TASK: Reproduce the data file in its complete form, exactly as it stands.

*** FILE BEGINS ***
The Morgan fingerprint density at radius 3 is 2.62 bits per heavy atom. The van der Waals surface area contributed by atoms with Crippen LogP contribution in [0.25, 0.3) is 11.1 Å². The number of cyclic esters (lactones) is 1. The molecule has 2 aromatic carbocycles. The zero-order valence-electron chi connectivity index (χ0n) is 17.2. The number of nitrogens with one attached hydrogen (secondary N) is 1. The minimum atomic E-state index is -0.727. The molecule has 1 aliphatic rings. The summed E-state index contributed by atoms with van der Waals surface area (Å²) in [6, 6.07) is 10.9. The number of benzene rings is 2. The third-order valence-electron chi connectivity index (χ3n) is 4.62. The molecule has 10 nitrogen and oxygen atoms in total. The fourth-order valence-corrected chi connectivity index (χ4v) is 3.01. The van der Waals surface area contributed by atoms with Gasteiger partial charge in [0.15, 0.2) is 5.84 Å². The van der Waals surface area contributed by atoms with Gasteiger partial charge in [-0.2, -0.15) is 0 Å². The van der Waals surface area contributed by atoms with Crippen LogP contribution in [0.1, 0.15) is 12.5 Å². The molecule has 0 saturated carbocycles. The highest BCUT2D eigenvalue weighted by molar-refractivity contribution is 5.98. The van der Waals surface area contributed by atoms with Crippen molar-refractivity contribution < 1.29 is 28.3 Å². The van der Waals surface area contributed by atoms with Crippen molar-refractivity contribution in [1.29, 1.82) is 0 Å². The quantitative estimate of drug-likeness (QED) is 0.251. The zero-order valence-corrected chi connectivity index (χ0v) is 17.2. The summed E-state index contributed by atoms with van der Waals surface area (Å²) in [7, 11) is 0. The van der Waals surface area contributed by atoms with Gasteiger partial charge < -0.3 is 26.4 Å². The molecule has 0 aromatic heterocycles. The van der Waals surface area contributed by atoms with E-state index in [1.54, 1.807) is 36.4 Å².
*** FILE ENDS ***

The Morgan fingerprint density at radius 3 is 2.62 bits per heavy atom. The van der Waals surface area contributed by atoms with Crippen LogP contribution in [0.25, 0.3) is 11.1 Å². The number of cyclic esters (lactones) is 1. The molecule has 2 aromatic carbocycles. The zero-order valence-electron chi connectivity index (χ0n) is 17.2. The number of nitrogens with one attached hydrogen (secondary N) is 1. The minimum atomic E-state index is -0.727. The molecule has 1 aliphatic rings. The summed E-state index contributed by atoms with van der Waals surface area (Å²) in [6, 6.07) is 10.9. The number of benzene rings is 2. The third-order valence-electron chi connectivity index (χ3n) is 4.62. The molecule has 10 nitrogen and oxygen atoms in total. The fourth-order valence-corrected chi connectivity index (χ4v) is 3.01. The van der Waals surface area contributed by atoms with Gasteiger partial charge in [0.15, 0.2) is 5.84 Å². The van der Waals surface area contributed by atoms with Gasteiger partial charge in [-0.2, -0.15) is 0 Å². The van der Waals surface area contributed by atoms with Crippen LogP contribution in [0.1, 0.15) is 12.5 Å². The molecule has 0 saturated carbocycles. The highest BCUT2D eigenvalue weighted by molar-refractivity contribution is 5.98. The van der Waals surface area contributed by atoms with Crippen molar-refractivity contribution < 1.29 is 28.3 Å². The van der Waals surface area contributed by atoms with Crippen molar-refractivity contribution in [1.29, 1.82) is 0 Å². The quantitative estimate of drug-likeness (QED) is 0.251. The zero-order valence-corrected chi connectivity index (χ0v) is 17.2. The summed E-state index contributed by atoms with van der Waals surface area (Å²) in [7, 11) is 0. The van der Waals surface area contributed by atoms with Gasteiger partial charge < -0.3 is 26.4 Å². The molecule has 0 aromatic heterocycles. The van der Waals surface area contributed by atoms with E-state index in [1.54, 1.807) is 36.4 Å².